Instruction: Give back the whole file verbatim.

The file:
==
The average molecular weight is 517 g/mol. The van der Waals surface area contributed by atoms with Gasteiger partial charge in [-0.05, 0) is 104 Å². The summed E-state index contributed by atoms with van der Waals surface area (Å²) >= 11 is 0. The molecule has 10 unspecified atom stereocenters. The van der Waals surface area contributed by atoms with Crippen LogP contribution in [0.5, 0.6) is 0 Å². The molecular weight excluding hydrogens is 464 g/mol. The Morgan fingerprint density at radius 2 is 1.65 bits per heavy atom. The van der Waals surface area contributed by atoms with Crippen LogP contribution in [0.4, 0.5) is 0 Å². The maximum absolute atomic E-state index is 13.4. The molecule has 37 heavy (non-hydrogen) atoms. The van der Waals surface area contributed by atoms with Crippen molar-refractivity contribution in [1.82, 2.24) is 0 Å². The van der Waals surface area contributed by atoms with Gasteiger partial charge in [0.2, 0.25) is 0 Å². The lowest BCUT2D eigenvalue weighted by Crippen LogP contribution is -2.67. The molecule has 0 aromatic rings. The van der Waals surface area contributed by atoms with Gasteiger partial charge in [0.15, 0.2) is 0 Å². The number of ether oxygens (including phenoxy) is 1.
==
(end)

The average molecular weight is 517 g/mol. The van der Waals surface area contributed by atoms with Gasteiger partial charge in [-0.05, 0) is 104 Å². The summed E-state index contributed by atoms with van der Waals surface area (Å²) >= 11 is 0. The molecule has 10 unspecified atom stereocenters. The van der Waals surface area contributed by atoms with Crippen LogP contribution in [0.5, 0.6) is 0 Å². The molecular weight excluding hydrogens is 464 g/mol. The Morgan fingerprint density at radius 2 is 1.65 bits per heavy atom. The van der Waals surface area contributed by atoms with Crippen LogP contribution in [0.4, 0.5) is 0 Å². The maximum absolute atomic E-state index is 13.4. The molecule has 37 heavy (non-hydrogen) atoms. The van der Waals surface area contributed by atoms with Crippen molar-refractivity contribution in [1.82, 2.24) is 0 Å². The van der Waals surface area contributed by atoms with Gasteiger partial charge in [0.2, 0.25) is 0 Å². The lowest BCUT2D eigenvalue weighted by Crippen LogP contribution is -2.67. The molecule has 0 aromatic rings. The van der Waals surface area contributed by atoms with Gasteiger partial charge in [0.15, 0.2) is 0 Å². The number of ether oxygens (including phenoxy) is 1.